At the hearing on the preliminary injunction, the trial court ruled that “to the extent that the conduct [of the defendants] is outrageous, over the top, extreme, beyond the bounds of decency ․ the [c]ourt finds that on balance Mr. Paese would prevail.” The court did not explain what it meant by the language “to the extent that,” and did not explicitly indicate what specific action it considered to be “extreme and outrageous.” However, the trial court also made clear that it regarded the protestors' chant “we know where you sleep at night” to be a threat of “future injury or disturbance.” In addition, the trial court did not make a specific ruling regarding the severity of Mr. Paese's distress, noting only that “the [c]ourt heard from Mr. Paese regarding his emotional distress.” Mr. Paese had explained in his testimony and a written declaration that he felt “afraid” that the protests would lead to violence and that he found the protests “humiliating, embarrassing and intimidating.” Mr. Paese also recounted that his family felt “targeted and terrorized in our own home because of the actions of these people.”
In order to prove the tort of intentional infliction of emotional distress, “a plaintiff must show (1) extreme and outrageous conduct on the part of the defendant which (2) intentionally or recklessly (3) causes the plaintiff [to suffer] severe emotional distress.” Baltimore v. District of Columbia, 10 A.3d 1141, 1155 (D.C.2011) (internal quotation marks and citations omitted). Our case law establishes strict tests for the elements of intentional infliction of emotional distress. Bernstein v. Fernandez, 649 A.2d 1064, 1075 n. 17 (D.C.1991). “Liability will only be imposed for conduct so outrageous in character, and so extreme in degree, as to go beyond all possible bounds of decency, and to be regarded as atrocious and utterly intolerable in a civilized community.” Homan v. Goyal, 711 A.2d 812, 818 (D.C.1998); accord Wood v. Neuman, 979 A.2d 64, 77 (D.C.2009). In order to establish “extreme and outrageous conduct,” a plaintiff must show that “the recitation of the facts to an average member of the community would arouse his resentment against the actor, and lead him to exclaim, ‘Outrageous!’ “ Id. (quoting Restatement (Second) of TortsS § 46 cmt. d). Further, “in determining whether the conduct complained of is ‘extreme and outrageous,’ the court must consider ‘the specific context in which the conduct took place.’ “ Estate of Underwood v. National Credit Union Admin., 665 A.2d 621, 641 (D.C.1995) (citation omitted). When evaluating “context,” a court should examine “not only ․ the nature of the activity at issue but also ․ the relationship between the parties, and the particular environment in which the conduct took place.” Id. (internal quotation marks and citation omitted). In any context, no liability can be “imposed for ‘mere insults, indignities, threats, annoyances, petty oppressions, or other trivialities.’ “ Homan, supra, 711 A.2d at 818 (internal citations omitted). As a result, “[t]he requirement of outrageousness is not an easy one to meet.” Drejza v. Vaccaro, 650 A.2d 1308, 1312 (D.C.1994).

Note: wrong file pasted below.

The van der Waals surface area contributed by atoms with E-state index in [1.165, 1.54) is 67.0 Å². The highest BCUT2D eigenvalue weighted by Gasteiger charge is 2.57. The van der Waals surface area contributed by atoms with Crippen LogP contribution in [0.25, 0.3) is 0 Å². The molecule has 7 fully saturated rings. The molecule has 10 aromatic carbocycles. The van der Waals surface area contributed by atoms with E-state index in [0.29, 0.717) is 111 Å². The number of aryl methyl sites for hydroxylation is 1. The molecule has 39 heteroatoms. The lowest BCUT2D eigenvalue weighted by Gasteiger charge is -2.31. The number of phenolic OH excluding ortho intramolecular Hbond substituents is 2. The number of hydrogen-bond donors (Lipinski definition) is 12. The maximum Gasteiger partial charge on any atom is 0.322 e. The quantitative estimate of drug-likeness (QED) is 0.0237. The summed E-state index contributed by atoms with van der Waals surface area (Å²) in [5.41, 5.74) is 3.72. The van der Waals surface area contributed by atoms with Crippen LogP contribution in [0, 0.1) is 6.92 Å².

When viewed in context, the conduct in this case was not extreme and outrageous. The parties had no relationship before the protests began. The conduct took place on public streets, and consisted mostly of chanting slogans and some vague threats. In general, the conduct complained of is part and parcel “of the frictions and irritations and clashing of temperaments incident to participation in a community life,” especially life in a society that recognizes a right to public political protest. Homan, supra, 711 A.2d at 818 (internal quotation marks and citation omitted). While serious threats would be grounds for the imposition of liability, the oblique threats of “future injury or disturbance” in this case do not rise to that level. See id. at 820 (liability imposed where defendant had reason to believe plaintiff's life would be threatened, and it was).
In addition, the record shows that Mr. Paese was only disturbed on a few occasions over a period that spanned several weeks. As we have said before, “[i]n some, indeed most, instances, a few unwelcome visits,” accompanied by “some harassing” conduct, “would not be cognizable in an action for a tort which requires proof of extreme or outrageous conduct.” Id. Other hallmarks of extreme and outrageous conduct that we have identified previously, like abusing a position of authority over another, District of Columbia v. Tulin, 994 A.2d 788, 801 (D.C.2010) (police officer's swearing and insults not outrageous, but causing plaintiff to be arrested and prosecuted “without legal justification” sufficiently outrageous), or callously disregarding another's known weakness, Drejza, supra, 650 A.2d at 1312–13 (plaintiff was a rape victim who accused the defendant detective of derogatory and belittling comments during her interview), are also not present in this case.
To be sure, the protests were loud and disturbing. However, our case law requires more to support a claim of “extreme and outrageous conduct.” Because the threshold finding of “extreme and outrageous conduct” is a question of law, Waldon v. Covington, 415 A.2d 1070, 1078 (D.C.1980), we are constrained to conclude that the trial court abused its discretion when it concluded that Mr. Paese was likely to succeed in establishing, on this record, “extreme and outrageous conduct” by the defendants.